Park Slope Residents Say They're 'Fortunate' in Wake of Hurricane Sandy
PARK SLOPE — Park Slope woke up Tuesday morning feeling lucky — as Hurricane Sandy left this corner of Brooklyn relatively unscathed while ravaging the city with floods, fires and power outages.
Several trees crushed cars on the neighborhood's residential blocks, but locals said they felt lucky Park Slope didn't suffer widespread power outages or flooding.
On Tuesday morning, many businesses along commerical strips were open.
"It was a miracle we didn't have a power outage — we were ready [for one]," said Joanne Woodfin, who lives on Second Street between Prospect Park West and Eighth Avenue.
She and her son Paul said they felt fortunate — even though a tree toppled over and landed squarely on the roof of Paul's black Saturn Ion about 9 p.m. Monday.
"If the branch had broken three or four inches lower on the tree, it would have crushed the roof," Paul Woodfin III, who was visiting his mother from Bar Harbor, Maine, said.
"So I sort of think I lucked out."
On Garfield Place between Sixth and Seventh avenues, a massive tree was felled on Monday, squashing a silver Honda and damaging the back of a commercial vehicle for Budget Blinds.
Resident Kitty Leech, who lives in the building overlooking the fallen tree, said the tree's trunk twisted in the wind, then finally gave way about 1 p.m. Monday. She realized it had plummeted to the ground when she noticed an unusual amount of daylight streaming into her apartment.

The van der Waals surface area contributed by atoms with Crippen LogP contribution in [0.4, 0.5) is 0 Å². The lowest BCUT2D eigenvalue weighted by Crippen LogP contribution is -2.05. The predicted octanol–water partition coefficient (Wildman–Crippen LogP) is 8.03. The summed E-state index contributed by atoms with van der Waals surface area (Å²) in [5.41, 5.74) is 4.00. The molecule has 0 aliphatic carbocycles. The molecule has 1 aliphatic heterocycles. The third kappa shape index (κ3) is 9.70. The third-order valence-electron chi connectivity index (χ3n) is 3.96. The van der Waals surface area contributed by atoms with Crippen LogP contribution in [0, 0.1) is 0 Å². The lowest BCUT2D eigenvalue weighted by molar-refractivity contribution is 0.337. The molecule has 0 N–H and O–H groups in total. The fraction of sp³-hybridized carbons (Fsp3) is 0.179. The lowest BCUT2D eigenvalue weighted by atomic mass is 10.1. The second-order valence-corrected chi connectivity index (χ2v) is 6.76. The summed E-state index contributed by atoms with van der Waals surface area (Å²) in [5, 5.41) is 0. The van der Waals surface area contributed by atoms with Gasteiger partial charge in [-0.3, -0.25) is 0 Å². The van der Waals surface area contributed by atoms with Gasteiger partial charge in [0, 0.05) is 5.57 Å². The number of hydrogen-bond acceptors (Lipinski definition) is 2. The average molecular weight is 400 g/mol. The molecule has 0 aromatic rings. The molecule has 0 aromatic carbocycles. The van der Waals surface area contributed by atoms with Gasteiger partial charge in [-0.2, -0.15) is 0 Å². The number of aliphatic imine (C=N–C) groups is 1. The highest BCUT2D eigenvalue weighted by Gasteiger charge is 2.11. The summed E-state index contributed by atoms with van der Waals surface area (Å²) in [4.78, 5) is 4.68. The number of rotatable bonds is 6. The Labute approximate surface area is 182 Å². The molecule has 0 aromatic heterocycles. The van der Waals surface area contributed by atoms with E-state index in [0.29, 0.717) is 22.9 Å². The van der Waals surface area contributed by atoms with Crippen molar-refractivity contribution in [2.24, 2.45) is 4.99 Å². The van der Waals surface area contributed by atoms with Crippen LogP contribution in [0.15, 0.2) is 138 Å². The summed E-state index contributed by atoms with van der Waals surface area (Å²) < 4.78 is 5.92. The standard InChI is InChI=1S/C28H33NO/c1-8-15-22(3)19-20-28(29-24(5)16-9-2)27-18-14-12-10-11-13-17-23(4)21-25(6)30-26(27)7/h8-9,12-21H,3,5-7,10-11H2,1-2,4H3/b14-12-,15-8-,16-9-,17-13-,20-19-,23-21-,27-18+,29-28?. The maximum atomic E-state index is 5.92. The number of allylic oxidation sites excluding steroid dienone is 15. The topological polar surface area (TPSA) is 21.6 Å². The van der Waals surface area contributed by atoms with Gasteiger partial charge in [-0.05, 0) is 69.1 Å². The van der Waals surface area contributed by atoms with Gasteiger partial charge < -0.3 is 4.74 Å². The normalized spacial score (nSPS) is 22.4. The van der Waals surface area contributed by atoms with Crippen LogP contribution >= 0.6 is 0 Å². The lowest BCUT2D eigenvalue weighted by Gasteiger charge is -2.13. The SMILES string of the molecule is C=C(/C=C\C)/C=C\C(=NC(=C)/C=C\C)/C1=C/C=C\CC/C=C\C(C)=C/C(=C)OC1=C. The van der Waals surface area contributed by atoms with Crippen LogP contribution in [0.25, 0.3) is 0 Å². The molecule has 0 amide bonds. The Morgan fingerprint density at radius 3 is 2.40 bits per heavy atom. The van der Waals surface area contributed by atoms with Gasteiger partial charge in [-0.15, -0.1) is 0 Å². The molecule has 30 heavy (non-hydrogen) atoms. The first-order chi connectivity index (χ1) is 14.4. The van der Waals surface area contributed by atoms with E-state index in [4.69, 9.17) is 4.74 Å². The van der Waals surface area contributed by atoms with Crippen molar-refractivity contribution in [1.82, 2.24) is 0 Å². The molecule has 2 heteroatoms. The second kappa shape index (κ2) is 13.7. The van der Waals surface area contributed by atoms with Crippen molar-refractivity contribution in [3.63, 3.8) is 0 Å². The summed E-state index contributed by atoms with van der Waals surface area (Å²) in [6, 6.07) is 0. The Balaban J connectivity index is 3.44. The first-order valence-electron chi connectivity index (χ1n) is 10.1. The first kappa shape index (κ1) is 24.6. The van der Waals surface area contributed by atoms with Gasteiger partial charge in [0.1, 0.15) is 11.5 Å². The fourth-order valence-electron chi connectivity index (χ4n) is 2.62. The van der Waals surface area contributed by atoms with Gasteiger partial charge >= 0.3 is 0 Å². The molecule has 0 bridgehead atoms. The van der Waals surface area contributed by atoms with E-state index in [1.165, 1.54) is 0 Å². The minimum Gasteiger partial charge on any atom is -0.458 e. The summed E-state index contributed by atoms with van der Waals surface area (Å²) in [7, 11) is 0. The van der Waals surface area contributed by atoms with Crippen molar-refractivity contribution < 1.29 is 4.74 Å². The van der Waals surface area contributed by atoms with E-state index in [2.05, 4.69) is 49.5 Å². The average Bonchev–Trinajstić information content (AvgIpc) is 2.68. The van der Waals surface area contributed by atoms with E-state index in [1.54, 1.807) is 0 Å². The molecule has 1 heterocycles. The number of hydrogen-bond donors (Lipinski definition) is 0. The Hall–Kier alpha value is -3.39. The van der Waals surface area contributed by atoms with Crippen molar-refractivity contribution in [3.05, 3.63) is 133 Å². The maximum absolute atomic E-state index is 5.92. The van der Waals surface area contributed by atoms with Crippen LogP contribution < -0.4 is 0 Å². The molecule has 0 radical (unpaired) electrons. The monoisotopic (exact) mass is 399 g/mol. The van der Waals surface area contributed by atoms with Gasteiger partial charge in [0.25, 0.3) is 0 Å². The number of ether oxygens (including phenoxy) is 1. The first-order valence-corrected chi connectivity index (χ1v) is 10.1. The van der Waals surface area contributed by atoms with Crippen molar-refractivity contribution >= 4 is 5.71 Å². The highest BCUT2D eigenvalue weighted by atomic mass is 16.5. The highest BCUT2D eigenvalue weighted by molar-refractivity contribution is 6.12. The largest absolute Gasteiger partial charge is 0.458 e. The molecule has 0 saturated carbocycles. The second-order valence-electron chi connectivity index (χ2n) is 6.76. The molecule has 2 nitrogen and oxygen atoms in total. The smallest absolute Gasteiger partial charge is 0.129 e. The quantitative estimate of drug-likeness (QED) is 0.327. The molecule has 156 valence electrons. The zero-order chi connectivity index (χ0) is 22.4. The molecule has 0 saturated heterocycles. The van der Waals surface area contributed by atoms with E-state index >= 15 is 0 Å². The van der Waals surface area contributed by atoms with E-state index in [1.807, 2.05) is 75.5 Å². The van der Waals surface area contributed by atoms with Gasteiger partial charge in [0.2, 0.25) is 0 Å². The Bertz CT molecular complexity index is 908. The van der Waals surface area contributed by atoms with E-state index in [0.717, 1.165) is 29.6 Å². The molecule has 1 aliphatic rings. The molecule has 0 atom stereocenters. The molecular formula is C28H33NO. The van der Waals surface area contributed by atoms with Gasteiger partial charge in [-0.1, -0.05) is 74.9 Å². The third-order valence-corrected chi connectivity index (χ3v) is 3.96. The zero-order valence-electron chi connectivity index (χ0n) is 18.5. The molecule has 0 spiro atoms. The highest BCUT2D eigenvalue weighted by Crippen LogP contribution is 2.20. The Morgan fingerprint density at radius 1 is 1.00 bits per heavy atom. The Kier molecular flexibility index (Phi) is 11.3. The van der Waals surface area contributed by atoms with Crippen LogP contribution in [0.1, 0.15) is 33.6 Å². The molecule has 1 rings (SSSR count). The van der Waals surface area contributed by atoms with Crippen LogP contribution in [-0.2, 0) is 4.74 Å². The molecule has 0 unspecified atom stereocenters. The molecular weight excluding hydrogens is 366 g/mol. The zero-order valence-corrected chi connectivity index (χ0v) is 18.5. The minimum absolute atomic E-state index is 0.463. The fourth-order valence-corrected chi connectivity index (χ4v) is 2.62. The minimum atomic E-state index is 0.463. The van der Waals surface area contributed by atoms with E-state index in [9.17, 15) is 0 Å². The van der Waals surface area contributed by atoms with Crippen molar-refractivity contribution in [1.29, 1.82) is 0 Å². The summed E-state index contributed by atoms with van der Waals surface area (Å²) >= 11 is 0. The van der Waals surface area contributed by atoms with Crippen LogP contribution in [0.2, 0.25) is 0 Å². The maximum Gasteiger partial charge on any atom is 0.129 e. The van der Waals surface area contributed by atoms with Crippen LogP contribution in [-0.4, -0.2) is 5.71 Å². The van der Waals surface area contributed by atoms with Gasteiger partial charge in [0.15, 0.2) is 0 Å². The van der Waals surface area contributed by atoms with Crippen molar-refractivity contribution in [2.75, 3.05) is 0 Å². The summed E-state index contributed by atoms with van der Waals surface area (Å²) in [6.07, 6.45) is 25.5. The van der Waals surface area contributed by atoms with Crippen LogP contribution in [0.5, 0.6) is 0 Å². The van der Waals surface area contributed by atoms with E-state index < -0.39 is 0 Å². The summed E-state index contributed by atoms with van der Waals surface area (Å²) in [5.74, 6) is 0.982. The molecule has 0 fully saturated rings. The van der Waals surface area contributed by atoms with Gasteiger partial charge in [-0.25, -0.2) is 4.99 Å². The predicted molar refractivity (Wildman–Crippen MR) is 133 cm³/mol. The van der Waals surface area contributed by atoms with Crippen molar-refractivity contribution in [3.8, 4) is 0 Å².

"I saw the tree was down," Leech said, "and my heart went into my throat."
Just after the wreck on Monday, Budget Blinds owner Eric Griffith did what he could to control the damage to his van, placing a plastic tarp over the smashed rear windshield.
"I was relatively fortunate," Griffith said. "It could have been the car across the street, which [the tree] landed on."
Dozens of trees along Prospect Park West were snapped like matchsticks and splintered into pieces, blocking the sidewalk and bike lane, and attracting curious on-lookers who snapped photos.
Some let their children scramble on fallen limbs like jungle gyms, while others stood and choked up at the sight of the destroyed greenery.
"This is so sad," said a woman with tears in her eyes as she looked at a fallen tree inside Prospect Park.
The park was officially closed to the public, but that didn't stop curiosity-seekers from exploring the damage there. Park spokesman Paul Nelson said there was no official estimate yet on how much havoc Sandy wrought in the park.
"Crews are out there now, but the storm is not completely over," Nelson wrote in an email. "We hope there is no more damage. Our main concern is that the park is still closed, but people are going into the park and putting themselves in possible danger."
A jogger just outside Prospect Park was injured by a falling tree on Monday, Mayor Michael Bloomberg said at a press conference. The woman was hospitalized and expected to recover, Bloomberg said.
Park Slope has two hurricane shelters — one at the Armory on 15th Street and Eighth Avenue, and one at the John Jay High School campus on Seventh Avenue.
City Councilman Brad Lander sent out an email Tuesday looking for volunteers at both.
"I was heartened by all of the emails I got yesterday from people who wanted to help," Lander said in the message.
Volunteers need to be willing to work an eight-hour shift, and can't bring kids with them. Volunteers at the Armory should be comfortable with the elderly, disabled, and others who need extra support, because that shelter is for people with medical needs, Lander said.